The lack of belief in objective morality—something that can only be grounded in the character of an objective God—is a poison that will ultimately destroy the ability of ideologically diverse people to live together. If this is to turn around, it must do so one person at a time, at the worldview level.
In R.C. Sproul’s Surprised by Suffering, he comments on the implications for justice when a society rejects objective morality:
If there is no such thing as right and wrong, if there is no such thing as moral obligation, then there is no such thing as justness. If there is no such thing as justness, then ultimately there is no such thing as justice. Justice becomes a mere sentiment. It means the preferences of an individual or a group. If the majority in one society prefers that adultery be rewarded, then justice is served when an adulterer receives a prize for his adultery. If the majority in a different society prefers that adultery be punished, then justice is served if the adulterer is penalized. But in this schema, there is no such thing as ultimate justice because the will of an individual or of a group can never serve as an ultimate moral norm for justice. It can reveal only a preference.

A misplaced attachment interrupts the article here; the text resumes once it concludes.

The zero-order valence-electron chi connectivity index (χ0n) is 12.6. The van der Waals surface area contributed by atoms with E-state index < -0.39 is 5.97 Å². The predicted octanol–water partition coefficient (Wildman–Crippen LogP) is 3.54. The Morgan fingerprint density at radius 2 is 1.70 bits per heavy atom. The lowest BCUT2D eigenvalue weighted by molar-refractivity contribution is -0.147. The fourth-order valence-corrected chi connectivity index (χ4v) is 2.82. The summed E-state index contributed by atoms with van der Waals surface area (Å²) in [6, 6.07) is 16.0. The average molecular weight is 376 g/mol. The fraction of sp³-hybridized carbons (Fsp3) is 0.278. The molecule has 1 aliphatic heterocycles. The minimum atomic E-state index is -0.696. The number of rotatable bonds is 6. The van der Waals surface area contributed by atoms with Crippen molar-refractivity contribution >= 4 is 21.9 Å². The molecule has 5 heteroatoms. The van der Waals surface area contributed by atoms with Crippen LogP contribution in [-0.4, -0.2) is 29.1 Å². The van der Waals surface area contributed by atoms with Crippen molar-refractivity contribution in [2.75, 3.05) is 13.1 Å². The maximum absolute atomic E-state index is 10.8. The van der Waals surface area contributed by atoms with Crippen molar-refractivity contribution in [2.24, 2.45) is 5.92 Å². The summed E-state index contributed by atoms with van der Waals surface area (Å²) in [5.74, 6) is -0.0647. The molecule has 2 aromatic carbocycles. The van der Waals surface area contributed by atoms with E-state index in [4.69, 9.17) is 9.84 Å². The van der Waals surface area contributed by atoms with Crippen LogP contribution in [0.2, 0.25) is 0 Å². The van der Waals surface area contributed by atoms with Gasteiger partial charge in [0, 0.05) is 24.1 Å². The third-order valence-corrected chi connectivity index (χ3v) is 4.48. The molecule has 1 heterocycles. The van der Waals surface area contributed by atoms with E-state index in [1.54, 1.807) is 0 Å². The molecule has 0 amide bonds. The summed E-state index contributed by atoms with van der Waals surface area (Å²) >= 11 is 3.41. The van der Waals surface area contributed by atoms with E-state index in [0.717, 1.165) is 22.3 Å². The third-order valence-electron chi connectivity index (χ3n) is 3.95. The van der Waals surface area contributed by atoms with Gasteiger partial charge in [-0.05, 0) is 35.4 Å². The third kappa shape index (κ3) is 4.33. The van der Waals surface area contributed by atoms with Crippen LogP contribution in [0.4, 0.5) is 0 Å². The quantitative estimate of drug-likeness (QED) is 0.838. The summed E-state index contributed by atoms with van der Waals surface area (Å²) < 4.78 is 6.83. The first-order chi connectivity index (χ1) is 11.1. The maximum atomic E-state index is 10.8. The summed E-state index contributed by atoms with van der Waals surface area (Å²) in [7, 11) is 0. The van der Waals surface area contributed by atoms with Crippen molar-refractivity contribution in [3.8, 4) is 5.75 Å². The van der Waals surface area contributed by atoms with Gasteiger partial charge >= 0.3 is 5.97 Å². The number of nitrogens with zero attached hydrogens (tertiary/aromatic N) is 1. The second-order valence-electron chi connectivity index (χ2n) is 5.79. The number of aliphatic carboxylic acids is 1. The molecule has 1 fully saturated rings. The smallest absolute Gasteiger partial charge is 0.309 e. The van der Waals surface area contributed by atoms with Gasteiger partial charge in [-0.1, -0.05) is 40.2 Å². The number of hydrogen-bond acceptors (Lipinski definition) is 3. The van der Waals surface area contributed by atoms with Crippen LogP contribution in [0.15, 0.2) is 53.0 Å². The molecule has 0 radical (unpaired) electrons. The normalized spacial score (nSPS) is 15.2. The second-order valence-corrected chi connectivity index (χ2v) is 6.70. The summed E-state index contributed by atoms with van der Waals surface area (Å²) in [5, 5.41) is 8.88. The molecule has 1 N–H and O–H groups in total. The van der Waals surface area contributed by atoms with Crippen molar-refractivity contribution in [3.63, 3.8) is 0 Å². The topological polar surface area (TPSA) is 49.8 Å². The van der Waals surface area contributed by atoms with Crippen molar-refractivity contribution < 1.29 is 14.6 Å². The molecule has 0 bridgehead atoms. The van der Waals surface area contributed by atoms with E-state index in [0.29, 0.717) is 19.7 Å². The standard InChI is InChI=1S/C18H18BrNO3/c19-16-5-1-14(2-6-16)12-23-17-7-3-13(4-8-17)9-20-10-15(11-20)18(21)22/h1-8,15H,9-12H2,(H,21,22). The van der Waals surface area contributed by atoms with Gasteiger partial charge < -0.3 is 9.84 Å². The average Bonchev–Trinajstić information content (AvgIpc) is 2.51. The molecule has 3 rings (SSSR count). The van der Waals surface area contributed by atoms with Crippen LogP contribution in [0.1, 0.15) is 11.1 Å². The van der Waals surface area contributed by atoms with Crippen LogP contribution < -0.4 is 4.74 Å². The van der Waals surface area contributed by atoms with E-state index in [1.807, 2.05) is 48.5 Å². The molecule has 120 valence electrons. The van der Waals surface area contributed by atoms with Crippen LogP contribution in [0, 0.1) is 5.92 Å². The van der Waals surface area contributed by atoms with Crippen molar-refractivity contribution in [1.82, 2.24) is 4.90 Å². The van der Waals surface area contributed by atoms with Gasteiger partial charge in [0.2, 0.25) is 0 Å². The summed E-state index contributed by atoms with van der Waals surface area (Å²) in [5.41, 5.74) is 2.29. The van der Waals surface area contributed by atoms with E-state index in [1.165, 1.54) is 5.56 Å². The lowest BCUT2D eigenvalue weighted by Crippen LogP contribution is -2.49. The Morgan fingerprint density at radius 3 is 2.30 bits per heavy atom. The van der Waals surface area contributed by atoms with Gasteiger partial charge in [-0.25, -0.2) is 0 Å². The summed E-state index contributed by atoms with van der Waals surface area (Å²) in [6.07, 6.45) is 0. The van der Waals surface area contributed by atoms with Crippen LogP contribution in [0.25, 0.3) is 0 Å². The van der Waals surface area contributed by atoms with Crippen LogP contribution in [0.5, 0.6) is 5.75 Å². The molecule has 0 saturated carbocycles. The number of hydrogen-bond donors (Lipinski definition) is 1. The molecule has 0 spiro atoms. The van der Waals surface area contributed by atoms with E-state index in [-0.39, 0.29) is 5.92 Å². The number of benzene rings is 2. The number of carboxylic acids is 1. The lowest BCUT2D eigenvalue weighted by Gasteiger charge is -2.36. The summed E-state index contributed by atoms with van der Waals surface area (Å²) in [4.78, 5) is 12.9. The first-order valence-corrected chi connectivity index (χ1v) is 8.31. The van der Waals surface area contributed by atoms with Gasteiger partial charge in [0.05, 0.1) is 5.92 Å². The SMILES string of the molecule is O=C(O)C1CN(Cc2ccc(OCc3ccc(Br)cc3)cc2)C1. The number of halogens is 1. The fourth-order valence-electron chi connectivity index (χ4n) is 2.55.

And of course, this subjective view of “justice” as preference is exactly what many people assume these days when they accuse those who argue in terms of objective principles of making power plays—that is, they accuse them of hiding their true goal (i.e., maintaining the structures of power from which they benefit) behind nice-sounding words and “principles” that are merely being used to manipulate people into going along with their preferences.